"After the nonsense that we heard today, we say a thousand no's to the 'Deal of The Century,'" he said, according to the Associated Press.

Kushner appeared later Wednesday on Fox News to reiterate his attacks on Palestinian leaders. He dismissed the rejection, arguing that "they said that before they even saw what's in it."

"I think it was much better than they expected," Kushner said of a plan that many U.S. allies in the Middle East decried as an attempt at "annexation of Palestinian lands."

Kushner, who told Sky News Arabia that he read 25 books about the Israel-Palestine conflict, dismissed the criticism of longtime diplomats, as well.

"These people have been professional at not finishing or making deals, and what they don't like as we are not going to do it the same way it's been done before. But the way it's been done before has failed," Kushner said. "So President Trump has been taking a new approach, and again, what we see with them is if they want to get to a conclusion, they have to act like people who are ready for a state. And they are proving through their reaction they are not ready to have a state."

Vox's Alex Ward said this was an "astonishing thing for Kushner to say."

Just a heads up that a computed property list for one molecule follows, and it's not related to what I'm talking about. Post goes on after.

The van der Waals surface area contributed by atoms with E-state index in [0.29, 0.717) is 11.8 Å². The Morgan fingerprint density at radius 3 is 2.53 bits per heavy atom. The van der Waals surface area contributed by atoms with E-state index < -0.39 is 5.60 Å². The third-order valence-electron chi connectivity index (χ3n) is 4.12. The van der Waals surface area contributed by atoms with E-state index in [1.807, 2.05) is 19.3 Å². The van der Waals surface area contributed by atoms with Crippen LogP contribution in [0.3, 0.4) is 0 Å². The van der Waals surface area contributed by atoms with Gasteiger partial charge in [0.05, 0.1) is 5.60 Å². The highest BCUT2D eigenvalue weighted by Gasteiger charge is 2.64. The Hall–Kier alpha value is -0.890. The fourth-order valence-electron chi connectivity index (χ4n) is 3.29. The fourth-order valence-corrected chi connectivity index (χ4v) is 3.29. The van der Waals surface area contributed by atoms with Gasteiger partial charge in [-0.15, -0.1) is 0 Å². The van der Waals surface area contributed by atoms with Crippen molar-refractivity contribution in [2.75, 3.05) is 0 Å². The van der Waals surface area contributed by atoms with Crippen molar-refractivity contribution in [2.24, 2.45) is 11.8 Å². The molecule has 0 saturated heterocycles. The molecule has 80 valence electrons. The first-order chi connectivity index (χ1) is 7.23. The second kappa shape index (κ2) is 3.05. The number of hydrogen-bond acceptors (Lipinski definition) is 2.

"The White House's lead staffer for finding a peaceful solution to the Israel-Palestine stalemate says Israel's growth is basically unstoppable. For that reason, he claims, Palestine has no choice but to strike a deal," Ward wrote. "Kushner's plan and his statements will likely serve as a green light to Israeli leadership to expand those settlements. They may explain why Israeli Prime Minister Netanyahu wants a vote on Sunday to annex 30 percent of the West Bank. That could make a fraught issue so much worse."

Sen. Chris Murphy, D-Ct., met with Kushner on Tuesday and called his plan a "total abandonment of decades of U.S. Middle East policy."

"This plan was negotiated with no one but the Israelis, and thus it's not a peace plan at all," Murphy tweeted. "Any claim that this plan envisions a Palestinian state is just false. The plan allows Israel to control all security matters inside the Palestinian 'state', and thus it's not a state at all."

Sen. Chris Van Hollen, D-Md., wrote the "one-sided proposal" a "cynical maneuver calculated to be rejected by the Palestinians and then green-light illegal annexation."

Sen. Bernie Sanders, I-Vt., tweeted that the plan would only make the conflict worse.

"Any acceptable peace deal must be consistent with international law and multiple UN resolutions," Sanders wrote. "It must end the Israeli occupation and enable Palestinian self-determination in an independent state of their own alongside a secure Israel. Trump's so-called 'peace deal' doesn't come close, and will only perpetuate the conflict. It is unacceptable."

Rep. Ilhan Omar, D-Minn., called the proposal "shameful and disingenuous."

"This is not a peace plan," she added. "It is theft. It is erasure."

By Igor Derysh

Igor Derysh is Salon's senior news editor. His work has also appeared in the Los Angeles Times, Chicago Tribune, Boston Herald and Baltimore Sun.